Nick Paumarten's article "The lives of elevators" in last week's New Yorker offered a useful education on the basics of "elevatoring":
There are two basic elevatoring metrics. One is handling capacity: your aim is to carry a certain percentage of the building’s population in five minutes. Thirteen per cent is a good target. The other is the interval, or frequency of service: the average round-trip time of one elevator, divided by the number of elevators. In an American office building, you want the interval to be below thirty seconds, and the average waiting time to be about sixty per cent of that. Any longer, and people get upset. In a residential building or a hotel, the tolerance goes up, but only by ten or twenty seconds. In the nineteen-sixties, many builders cheated a little—accepting, say, a thirty-four-second interval, and 11.5 per cent handling capacity—and came to regret it. Generally, England is over-elevatored; India is under-elevatored.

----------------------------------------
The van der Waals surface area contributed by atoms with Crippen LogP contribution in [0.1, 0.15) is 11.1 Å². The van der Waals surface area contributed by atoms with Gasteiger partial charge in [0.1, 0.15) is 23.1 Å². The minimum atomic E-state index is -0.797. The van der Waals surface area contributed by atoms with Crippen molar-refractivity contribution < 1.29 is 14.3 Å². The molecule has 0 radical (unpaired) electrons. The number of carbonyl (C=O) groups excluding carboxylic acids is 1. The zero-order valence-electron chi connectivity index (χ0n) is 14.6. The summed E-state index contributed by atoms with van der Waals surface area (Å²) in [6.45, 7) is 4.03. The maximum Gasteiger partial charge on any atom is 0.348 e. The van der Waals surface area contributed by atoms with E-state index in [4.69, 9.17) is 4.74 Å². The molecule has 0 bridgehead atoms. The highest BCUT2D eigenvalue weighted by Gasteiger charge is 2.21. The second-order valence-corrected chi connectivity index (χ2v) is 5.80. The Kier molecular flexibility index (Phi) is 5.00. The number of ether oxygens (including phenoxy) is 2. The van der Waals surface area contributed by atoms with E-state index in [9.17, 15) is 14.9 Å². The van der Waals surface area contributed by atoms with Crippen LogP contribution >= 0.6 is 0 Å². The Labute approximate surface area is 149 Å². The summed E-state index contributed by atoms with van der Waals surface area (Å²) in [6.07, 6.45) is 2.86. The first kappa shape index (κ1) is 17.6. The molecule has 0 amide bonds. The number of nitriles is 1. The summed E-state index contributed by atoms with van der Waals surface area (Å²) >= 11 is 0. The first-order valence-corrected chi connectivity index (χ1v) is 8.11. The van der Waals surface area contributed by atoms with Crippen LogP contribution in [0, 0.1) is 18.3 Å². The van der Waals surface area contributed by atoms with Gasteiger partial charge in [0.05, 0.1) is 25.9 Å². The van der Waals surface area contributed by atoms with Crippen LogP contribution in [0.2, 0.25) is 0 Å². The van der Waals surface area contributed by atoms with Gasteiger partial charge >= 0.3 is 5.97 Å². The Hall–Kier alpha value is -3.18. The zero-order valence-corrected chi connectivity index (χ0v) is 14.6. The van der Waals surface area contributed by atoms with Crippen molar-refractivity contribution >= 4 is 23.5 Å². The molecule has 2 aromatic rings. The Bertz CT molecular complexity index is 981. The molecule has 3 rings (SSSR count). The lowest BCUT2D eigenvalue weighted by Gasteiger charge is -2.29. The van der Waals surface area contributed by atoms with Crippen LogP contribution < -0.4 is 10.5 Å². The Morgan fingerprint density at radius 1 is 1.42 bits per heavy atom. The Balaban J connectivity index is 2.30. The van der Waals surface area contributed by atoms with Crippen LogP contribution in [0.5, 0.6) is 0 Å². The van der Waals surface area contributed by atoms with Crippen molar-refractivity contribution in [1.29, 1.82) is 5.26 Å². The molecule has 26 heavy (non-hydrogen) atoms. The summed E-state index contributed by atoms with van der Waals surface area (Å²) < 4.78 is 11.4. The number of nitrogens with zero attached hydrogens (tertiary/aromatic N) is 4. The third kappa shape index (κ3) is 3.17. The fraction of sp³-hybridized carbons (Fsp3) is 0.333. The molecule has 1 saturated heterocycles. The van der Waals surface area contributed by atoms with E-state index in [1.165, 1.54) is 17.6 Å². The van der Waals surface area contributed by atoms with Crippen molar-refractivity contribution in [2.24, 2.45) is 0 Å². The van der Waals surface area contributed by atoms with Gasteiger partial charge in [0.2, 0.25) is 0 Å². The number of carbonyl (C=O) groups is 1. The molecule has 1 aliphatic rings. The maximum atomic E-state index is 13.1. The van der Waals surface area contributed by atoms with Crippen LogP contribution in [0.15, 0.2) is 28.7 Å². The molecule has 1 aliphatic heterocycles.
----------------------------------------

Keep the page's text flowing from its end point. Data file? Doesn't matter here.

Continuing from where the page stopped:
Fortune carries a “probable stop